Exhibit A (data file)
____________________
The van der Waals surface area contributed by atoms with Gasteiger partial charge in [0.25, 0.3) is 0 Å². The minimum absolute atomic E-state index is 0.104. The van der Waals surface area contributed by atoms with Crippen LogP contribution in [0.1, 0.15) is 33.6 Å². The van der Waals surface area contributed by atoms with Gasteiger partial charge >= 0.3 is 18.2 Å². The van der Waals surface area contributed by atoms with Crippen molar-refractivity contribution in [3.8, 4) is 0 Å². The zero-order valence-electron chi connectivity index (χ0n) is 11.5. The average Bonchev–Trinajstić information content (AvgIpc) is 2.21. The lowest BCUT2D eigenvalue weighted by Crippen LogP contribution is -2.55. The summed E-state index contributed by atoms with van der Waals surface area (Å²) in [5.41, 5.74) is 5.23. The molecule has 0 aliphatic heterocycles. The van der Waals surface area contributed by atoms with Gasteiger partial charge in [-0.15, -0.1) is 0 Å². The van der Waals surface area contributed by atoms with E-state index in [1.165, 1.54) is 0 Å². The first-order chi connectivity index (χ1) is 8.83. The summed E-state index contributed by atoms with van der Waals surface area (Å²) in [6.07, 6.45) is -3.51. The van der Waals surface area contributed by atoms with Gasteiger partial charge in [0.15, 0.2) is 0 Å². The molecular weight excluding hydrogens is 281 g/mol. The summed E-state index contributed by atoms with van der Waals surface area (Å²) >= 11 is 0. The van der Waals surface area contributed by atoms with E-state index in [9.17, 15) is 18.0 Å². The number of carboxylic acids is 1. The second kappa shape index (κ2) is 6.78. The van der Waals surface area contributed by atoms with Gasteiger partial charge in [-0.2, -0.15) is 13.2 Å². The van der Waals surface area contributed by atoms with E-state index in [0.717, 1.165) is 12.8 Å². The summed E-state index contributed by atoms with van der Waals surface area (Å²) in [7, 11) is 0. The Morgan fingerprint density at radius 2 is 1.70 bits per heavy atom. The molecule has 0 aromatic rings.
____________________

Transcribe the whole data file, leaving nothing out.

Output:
The van der Waals surface area contributed by atoms with Gasteiger partial charge in [0.25, 0.3) is 0 Å². The minimum absolute atomic E-state index is 0.104. The van der Waals surface area contributed by atoms with Crippen LogP contribution in [0.1, 0.15) is 33.6 Å². The van der Waals surface area contributed by atoms with Gasteiger partial charge >= 0.3 is 18.2 Å². The van der Waals surface area contributed by atoms with Crippen molar-refractivity contribution in [3.8, 4) is 0 Å². The zero-order valence-electron chi connectivity index (χ0n) is 11.5. The average Bonchev–Trinajstić information content (AvgIpc) is 2.21. The lowest BCUT2D eigenvalue weighted by Crippen LogP contribution is -2.55. The summed E-state index contributed by atoms with van der Waals surface area (Å²) in [5.41, 5.74) is 5.23. The molecule has 0 aliphatic heterocycles. The van der Waals surface area contributed by atoms with Gasteiger partial charge in [-0.15, -0.1) is 0 Å². The van der Waals surface area contributed by atoms with E-state index in [1.165, 1.54) is 0 Å². The first-order chi connectivity index (χ1) is 8.83. The summed E-state index contributed by atoms with van der Waals surface area (Å²) in [6.07, 6.45) is -3.51. The van der Waals surface area contributed by atoms with Gasteiger partial charge in [0.15, 0.2) is 0 Å². The molecular weight excluding hydrogens is 281 g/mol. The summed E-state index contributed by atoms with van der Waals surface area (Å²) >= 11 is 0. The van der Waals surface area contributed by atoms with E-state index in [9.17, 15) is 18.0 Å². The number of carboxylic acids is 1. The second kappa shape index (κ2) is 6.78. The van der Waals surface area contributed by atoms with Gasteiger partial charge in [-0.2, -0.15) is 13.2 Å². The van der Waals surface area contributed by atoms with E-state index in [0.717, 1.165) is 12.8 Å². The summed E-state index contributed by atoms with van der Waals surface area (Å²) in [7, 11) is 0. The Morgan fingerprint density at radius 2 is 1.70 bits per heavy atom. The molecule has 0 aromatic rings.